“Animal Precinct”, a reality show on Animal Planet channel, sheds the spotlight on the ASPCA police unit that specializes in rescuing animals victimized by cruelty in New York City. The show has given Americans new insight into animal abuse, raised money for the society and elevated the stature of their officers.
While there are many positive effects from the show, some animal welfare activists say it shows a level of enforcement that does not accurately depict what really happens on the streets.
The activists say that the ASPCA is struggling to respond to a growing number of cruelty complaints, driven in part by the popularity of the show. Cruelty complaints have risen 70 percent since 2000. Yet the budget for the societyâ€™s police force of 18 officers remains small, about 6 percent of the ASPCAâ€™s $58 million spending plan.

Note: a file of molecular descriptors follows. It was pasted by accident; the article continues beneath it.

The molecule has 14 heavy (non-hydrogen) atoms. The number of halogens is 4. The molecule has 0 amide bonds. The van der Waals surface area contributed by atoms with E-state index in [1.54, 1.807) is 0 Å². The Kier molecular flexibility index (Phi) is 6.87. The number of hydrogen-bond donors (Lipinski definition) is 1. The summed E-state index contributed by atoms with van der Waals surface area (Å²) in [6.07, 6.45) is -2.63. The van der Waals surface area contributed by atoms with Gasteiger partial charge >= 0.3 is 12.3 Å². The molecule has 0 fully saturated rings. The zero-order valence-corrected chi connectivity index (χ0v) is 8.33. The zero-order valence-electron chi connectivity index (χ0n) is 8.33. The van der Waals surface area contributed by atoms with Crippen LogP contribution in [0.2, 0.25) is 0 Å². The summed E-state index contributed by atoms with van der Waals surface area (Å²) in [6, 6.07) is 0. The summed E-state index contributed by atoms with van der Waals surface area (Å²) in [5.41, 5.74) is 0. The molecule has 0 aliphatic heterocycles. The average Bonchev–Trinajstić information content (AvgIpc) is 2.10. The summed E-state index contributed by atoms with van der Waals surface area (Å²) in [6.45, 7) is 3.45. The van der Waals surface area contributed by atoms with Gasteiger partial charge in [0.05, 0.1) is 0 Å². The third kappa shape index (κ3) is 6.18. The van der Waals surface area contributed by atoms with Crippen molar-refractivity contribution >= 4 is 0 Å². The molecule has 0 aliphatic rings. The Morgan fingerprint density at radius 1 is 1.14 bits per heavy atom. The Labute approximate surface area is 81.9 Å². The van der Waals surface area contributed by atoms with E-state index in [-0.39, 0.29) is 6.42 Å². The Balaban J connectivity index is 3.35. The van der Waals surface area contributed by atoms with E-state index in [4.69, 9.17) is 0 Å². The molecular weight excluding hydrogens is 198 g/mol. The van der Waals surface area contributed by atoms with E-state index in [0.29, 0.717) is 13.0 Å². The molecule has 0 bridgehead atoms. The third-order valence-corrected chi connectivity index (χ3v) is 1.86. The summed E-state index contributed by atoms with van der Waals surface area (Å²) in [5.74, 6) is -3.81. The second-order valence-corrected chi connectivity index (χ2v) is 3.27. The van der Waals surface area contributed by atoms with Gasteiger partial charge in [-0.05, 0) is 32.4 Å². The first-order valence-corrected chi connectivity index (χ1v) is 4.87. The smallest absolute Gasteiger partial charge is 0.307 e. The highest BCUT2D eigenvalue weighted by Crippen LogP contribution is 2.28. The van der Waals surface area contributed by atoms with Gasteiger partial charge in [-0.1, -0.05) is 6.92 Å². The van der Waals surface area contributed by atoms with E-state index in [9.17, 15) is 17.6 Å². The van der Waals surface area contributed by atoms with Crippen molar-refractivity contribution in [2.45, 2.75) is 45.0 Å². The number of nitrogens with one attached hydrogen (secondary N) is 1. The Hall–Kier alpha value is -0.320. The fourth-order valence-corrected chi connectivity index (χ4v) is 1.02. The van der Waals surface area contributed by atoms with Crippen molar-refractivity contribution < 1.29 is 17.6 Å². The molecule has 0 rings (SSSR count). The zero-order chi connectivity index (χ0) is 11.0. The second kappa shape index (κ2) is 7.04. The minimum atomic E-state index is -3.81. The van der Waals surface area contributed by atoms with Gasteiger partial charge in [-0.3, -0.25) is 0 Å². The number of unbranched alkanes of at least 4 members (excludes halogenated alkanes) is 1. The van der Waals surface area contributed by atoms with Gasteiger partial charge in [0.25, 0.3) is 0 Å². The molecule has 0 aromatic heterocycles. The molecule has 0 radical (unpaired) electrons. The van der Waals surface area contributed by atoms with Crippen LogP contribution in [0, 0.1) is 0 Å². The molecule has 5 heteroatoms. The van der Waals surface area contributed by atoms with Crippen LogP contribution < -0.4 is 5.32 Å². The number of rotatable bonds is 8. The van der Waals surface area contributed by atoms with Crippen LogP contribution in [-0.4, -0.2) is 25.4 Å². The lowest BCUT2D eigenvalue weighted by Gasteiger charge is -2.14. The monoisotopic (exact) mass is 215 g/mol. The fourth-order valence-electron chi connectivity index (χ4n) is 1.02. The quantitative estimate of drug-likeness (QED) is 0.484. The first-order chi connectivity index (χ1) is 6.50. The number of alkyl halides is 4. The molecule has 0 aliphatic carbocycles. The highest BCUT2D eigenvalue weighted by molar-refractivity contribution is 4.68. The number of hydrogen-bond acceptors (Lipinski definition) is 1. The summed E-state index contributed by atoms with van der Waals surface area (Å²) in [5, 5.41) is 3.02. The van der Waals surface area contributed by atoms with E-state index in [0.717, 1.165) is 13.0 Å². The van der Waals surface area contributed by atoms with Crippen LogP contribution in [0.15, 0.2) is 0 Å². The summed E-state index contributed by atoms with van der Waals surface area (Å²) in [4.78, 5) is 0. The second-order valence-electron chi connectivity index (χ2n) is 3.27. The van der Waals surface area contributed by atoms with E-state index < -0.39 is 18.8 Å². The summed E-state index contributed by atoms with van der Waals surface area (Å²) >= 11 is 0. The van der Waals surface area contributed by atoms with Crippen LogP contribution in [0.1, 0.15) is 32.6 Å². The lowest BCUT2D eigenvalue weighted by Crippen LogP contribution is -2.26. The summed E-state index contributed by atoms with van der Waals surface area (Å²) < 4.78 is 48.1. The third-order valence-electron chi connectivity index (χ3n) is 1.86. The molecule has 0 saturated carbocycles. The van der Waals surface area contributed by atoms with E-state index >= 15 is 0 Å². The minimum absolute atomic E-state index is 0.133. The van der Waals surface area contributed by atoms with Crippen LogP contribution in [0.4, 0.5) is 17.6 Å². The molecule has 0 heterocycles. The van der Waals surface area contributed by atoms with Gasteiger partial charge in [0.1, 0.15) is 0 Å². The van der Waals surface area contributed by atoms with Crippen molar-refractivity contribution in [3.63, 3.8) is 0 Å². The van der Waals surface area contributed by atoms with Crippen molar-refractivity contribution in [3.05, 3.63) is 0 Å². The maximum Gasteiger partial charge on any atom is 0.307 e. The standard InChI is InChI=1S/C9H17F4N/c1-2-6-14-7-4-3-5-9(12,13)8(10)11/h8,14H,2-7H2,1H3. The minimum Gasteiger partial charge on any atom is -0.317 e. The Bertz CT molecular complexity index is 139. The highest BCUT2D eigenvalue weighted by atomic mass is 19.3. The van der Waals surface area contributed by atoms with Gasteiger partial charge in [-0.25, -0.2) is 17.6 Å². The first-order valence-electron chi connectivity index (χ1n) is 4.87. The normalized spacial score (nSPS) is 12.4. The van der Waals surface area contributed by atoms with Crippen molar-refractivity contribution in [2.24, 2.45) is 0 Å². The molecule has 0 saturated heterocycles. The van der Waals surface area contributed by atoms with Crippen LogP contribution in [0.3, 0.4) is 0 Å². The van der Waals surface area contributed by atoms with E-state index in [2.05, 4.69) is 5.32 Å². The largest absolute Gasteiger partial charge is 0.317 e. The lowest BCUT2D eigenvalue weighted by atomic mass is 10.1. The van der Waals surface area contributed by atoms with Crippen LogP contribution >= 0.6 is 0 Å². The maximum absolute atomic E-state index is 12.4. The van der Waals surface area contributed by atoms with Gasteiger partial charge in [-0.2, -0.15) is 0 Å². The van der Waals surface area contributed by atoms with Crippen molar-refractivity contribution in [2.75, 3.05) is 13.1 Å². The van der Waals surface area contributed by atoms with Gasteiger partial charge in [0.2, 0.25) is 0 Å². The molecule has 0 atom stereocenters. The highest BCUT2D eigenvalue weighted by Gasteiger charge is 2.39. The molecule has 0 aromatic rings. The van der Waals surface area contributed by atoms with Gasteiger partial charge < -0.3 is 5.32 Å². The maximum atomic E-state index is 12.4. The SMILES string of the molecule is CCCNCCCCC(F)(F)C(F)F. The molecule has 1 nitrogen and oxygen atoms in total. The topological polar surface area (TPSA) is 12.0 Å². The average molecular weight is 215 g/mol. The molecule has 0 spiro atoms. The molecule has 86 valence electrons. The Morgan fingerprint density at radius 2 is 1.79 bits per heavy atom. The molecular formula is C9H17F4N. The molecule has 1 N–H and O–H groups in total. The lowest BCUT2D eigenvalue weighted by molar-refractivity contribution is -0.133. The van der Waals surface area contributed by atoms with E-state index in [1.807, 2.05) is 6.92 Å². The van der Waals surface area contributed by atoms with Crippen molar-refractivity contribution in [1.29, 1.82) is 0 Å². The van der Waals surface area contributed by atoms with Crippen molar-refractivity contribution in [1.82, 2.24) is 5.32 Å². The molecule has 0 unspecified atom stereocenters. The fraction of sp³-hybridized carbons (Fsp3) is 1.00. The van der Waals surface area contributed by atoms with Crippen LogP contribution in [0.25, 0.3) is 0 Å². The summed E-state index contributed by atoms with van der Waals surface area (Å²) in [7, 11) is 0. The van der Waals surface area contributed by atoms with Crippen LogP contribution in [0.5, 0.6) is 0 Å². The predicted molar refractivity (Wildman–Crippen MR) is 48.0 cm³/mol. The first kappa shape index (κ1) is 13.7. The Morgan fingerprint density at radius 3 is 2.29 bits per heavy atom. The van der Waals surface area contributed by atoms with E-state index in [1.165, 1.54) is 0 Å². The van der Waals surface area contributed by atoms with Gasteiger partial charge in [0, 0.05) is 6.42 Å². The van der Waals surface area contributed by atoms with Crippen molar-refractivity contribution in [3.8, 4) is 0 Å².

Some critics complain that the Humane Law Enforcement division is shortchanged. They say that this program is the heart of the mission but only receives a small part of the budget. They question why ASPCA spends more on marketing than the Humane Law Enforcement division.
The Communications Department, which handles advertising campaigns, operates the Web site and creates member publications, received $6.3 million in 2005, nearly twice as much as Humane Law Enforcement, according to the societyâ€™s tax return for that year, the latest available. The ASPCA said its 2006 return was not ready yet.
Even though the ASPCA police force unit has grown in the past several years, officials do acknowledge that they still don’t have the resources to put more than two officers on the night shift, answer the cruelty hot line after 6 p.m. or call back every person who reports a case of abuse in a city with 5 million animals.
â€œIf they are going to profit from the TV show, they should hire more officers,â€ said Gary Perkinson, a former A.S.P.C.A. manager and one of several people who say officers never responded to reports of abuse they had phoned in.
Officials for the A.S.P.C.A., a nonprofit group that does not receive government funding, call the criticism unfair, asserting that the â€œanimal copsâ€ have never been more effective, that the unitâ€™s budget has been increased and that arrests are up significantly over prior years.